1. grainednoise
  2. sphinx_usecases

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+==================================================
+Installing and configuring ``sphinx-usecases``
+==================================================
+
+
+Distribution
+-----------------------------------------
+
+Firstly, this module is not on ``pypi`` yet. I'd like the module to
+acquire a few more features, and be more confident about its stability
+before going mainstream. So, at the moment it can only be 
+downloaded (or cloned) from:
+
+   https://bitbucket.org/grainednoise/sphinx_usecases
+
+
+
+
+Dependencies
+-----------------------------------------
+
+The module is dependent on ``Sphinx`` version 1.0.7 or
+higher. (This, in turn, has several dependencies,
+notably ``doctools``\, ``jinja2`` and ``pygments``.)
+
+
+
+
+Install
+-----------------------------------------
+
+The module is pure Python, and consists of only a handful
+of files. As such, you can even use the module
+:ref:`without installing <usage no install>` it altogether,
+provided ``Sphinx`` is already on your system. You'll find the
+more common installation methods below.
+
+
+
+Using ``distutils``
+_________________________________________
+
+
+The module has a standard `distutils` installer,
+so
+
+::
+
+   python setup.py install
+
+
+should get the job done.
+
+
+.. note::
+   Running on Unix-like OSes, you'll most likely need root privileges, so either
+   prefix your commands with ``sudo`` or start up a root shell.
+
+
+Using ``easy_install``
+_________________________________________
+
+
+Sorry, the module's not yet up on ``pypi``. However, you could
+use ``easy_install`` to install ``pip``, and then you could
+use the method below.
+
+
+
+Using ``pip``
+_________________________________________
+
+
+If you have both ``pip`` *and* ``mercurial`` on your system, and 
+have a working internet connection, there's an alternative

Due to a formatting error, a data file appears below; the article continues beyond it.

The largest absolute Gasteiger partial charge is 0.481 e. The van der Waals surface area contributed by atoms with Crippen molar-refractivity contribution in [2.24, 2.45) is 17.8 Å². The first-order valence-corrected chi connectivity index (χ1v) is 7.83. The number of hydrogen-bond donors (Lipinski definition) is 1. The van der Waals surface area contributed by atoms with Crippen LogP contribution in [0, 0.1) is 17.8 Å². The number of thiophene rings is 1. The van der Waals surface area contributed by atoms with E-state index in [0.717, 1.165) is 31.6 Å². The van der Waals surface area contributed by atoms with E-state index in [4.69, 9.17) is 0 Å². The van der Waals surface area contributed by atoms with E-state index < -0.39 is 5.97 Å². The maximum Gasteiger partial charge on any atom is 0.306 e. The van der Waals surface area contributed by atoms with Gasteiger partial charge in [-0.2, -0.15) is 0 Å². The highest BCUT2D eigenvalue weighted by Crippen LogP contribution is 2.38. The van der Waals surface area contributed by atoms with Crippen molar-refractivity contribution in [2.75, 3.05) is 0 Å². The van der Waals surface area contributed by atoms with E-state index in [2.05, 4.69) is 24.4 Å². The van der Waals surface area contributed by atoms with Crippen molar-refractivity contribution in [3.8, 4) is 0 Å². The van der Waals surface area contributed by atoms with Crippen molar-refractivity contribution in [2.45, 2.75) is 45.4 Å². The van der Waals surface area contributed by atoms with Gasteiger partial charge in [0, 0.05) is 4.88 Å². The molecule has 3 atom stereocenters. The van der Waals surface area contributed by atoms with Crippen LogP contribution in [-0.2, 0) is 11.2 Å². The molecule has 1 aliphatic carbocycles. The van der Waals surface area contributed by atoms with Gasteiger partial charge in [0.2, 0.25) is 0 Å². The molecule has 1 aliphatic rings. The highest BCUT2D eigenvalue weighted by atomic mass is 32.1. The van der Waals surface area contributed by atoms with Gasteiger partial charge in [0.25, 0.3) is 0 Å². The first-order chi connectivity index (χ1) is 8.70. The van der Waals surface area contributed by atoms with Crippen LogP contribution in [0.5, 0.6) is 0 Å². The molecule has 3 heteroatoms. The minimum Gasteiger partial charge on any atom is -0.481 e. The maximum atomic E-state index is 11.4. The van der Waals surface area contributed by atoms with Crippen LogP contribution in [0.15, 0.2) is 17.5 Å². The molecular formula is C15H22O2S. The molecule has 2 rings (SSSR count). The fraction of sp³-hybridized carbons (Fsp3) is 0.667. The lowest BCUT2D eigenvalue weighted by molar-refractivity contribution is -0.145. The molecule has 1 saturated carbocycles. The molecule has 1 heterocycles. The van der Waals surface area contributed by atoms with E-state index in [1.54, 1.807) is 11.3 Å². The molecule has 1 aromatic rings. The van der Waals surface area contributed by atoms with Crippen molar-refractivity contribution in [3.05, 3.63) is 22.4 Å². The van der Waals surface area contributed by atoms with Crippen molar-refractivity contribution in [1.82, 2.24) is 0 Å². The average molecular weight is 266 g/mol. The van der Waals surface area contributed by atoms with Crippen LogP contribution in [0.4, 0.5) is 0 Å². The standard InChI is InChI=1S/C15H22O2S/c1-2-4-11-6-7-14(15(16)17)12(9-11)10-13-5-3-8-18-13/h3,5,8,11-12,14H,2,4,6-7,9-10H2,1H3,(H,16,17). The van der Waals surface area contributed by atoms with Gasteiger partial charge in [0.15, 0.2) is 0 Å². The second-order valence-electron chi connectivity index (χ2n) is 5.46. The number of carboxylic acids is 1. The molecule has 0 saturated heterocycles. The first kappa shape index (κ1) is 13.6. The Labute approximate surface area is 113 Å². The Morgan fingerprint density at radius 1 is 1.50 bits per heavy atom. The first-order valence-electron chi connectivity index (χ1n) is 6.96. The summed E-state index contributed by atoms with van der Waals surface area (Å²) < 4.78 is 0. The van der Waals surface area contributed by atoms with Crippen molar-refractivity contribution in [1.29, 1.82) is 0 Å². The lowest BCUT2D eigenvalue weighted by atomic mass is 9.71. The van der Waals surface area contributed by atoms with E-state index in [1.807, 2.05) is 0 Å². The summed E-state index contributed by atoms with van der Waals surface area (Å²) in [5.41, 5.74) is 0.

+way of installing the module::
+
+
+   pip install hg+http://bitbucket.org/grainednoise/sphinx_usecases
+
+
+This will also install any dependencies, if not already present on
+the system. If you want to upgrade to a newer version, use::
+
+   pip install -U hg+http://bitbucket.org/grainednoise/sphinx_usecases
+
+
+This does, however, has the side effect of upgrading not only ``sphinx_usecases``,
+but *all* its direct and indirect dependencies, so it'll take a bit longer.
+
+
+.. note::
+   Running on Unix-like OSes, you'll most likely need root privileges, so either
+   prefix your commands with ``sudo`` or start up a root shell.
+
+
+Is it installed properly?
+_________________________________________
+
+
+A very simple way to check this is to fire up the Python interactive
+interpreter and try to import the library:
+
+
+.. code-block:: python
+
+   Python 2.6.4 (r264:75708, Oct 26 2009, 08:23:19) [MSC v.1500 32 bit (Intel)] on win32
+   Type "help", "copyright", "credits" or "license" for more information.
+   >>> import sphinx_usecases
+   >>>
+
+When you see this, everything is ok. On the other hand, if you're greeted with:
+
+
+.. code-block:: python
+
+   Python 2.6.4 (r264:75708, Oct 26 2009, 08:23:19) [MSC v.1500 32 bit (Intel)] on win32
+   Type "help", "copyright", "credits" or "license" for more information.